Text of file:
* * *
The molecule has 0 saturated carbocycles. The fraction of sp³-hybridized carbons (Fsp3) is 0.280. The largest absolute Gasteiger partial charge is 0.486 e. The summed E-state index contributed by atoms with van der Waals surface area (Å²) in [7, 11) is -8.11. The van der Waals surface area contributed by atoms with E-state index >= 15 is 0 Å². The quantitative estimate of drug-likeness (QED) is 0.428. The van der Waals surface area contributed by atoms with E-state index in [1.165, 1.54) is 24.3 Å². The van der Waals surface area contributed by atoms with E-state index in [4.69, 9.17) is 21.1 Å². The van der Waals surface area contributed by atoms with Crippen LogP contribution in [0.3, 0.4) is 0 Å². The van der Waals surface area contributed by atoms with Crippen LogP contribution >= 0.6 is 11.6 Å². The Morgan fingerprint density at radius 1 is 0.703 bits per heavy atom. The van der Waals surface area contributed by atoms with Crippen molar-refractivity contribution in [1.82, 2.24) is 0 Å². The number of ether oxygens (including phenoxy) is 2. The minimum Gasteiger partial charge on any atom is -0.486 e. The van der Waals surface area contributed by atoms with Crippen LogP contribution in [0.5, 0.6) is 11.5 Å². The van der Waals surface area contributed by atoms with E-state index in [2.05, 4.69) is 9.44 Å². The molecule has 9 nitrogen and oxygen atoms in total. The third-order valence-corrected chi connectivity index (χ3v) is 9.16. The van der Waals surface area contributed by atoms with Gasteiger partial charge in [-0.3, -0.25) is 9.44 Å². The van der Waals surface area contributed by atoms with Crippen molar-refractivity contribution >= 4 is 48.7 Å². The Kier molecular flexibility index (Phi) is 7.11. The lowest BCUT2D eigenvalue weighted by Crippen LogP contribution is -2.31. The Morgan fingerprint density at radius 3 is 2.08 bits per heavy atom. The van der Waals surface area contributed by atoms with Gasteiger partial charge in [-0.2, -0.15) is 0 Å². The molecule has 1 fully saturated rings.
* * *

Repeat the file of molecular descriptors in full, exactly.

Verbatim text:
The molecule has 0 saturated carbocycles. The fraction of sp³-hybridized carbons (Fsp3) is 0.280. The largest absolute Gasteiger partial charge is 0.486 e. The summed E-state index contributed by atoms with van der Waals surface area (Å²) in [7, 11) is -8.11. The van der Waals surface area contributed by atoms with E-state index >= 15 is 0 Å². The quantitative estimate of drug-likeness (QED) is 0.428. The van der Waals surface area contributed by atoms with E-state index in [1.165, 1.54) is 24.3 Å². The van der Waals surface area contributed by atoms with E-state index in [4.69, 9.17) is 21.1 Å². The van der Waals surface area contributed by atoms with Crippen LogP contribution in [0.3, 0.4) is 0 Å². The van der Waals surface area contributed by atoms with Crippen LogP contribution >= 0.6 is 11.6 Å². The Morgan fingerprint density at radius 1 is 0.703 bits per heavy atom. The van der Waals surface area contributed by atoms with Crippen molar-refractivity contribution in [1.82, 2.24) is 0 Å². The number of ether oxygens (including phenoxy) is 2. The minimum Gasteiger partial charge on any atom is -0.486 e. The van der Waals surface area contributed by atoms with Crippen LogP contribution in [0.5, 0.6) is 11.5 Å². The van der Waals surface area contributed by atoms with E-state index in [2.05, 4.69) is 9.44 Å². The molecule has 9 nitrogen and oxygen atoms in total. The third-order valence-corrected chi connectivity index (χ3v) is 9.16. The van der Waals surface area contributed by atoms with Gasteiger partial charge in [-0.3, -0.25) is 9.44 Å². The van der Waals surface area contributed by atoms with Crippen molar-refractivity contribution >= 4 is 48.7 Å². The Kier molecular flexibility index (Phi) is 7.11. The lowest BCUT2D eigenvalue weighted by Crippen LogP contribution is -2.31. The Morgan fingerprint density at radius 3 is 2.08 bits per heavy atom. The van der Waals surface area contributed by atoms with Gasteiger partial charge in [-0.2, -0.15) is 0 Å². The molecule has 1 fully saturated rings.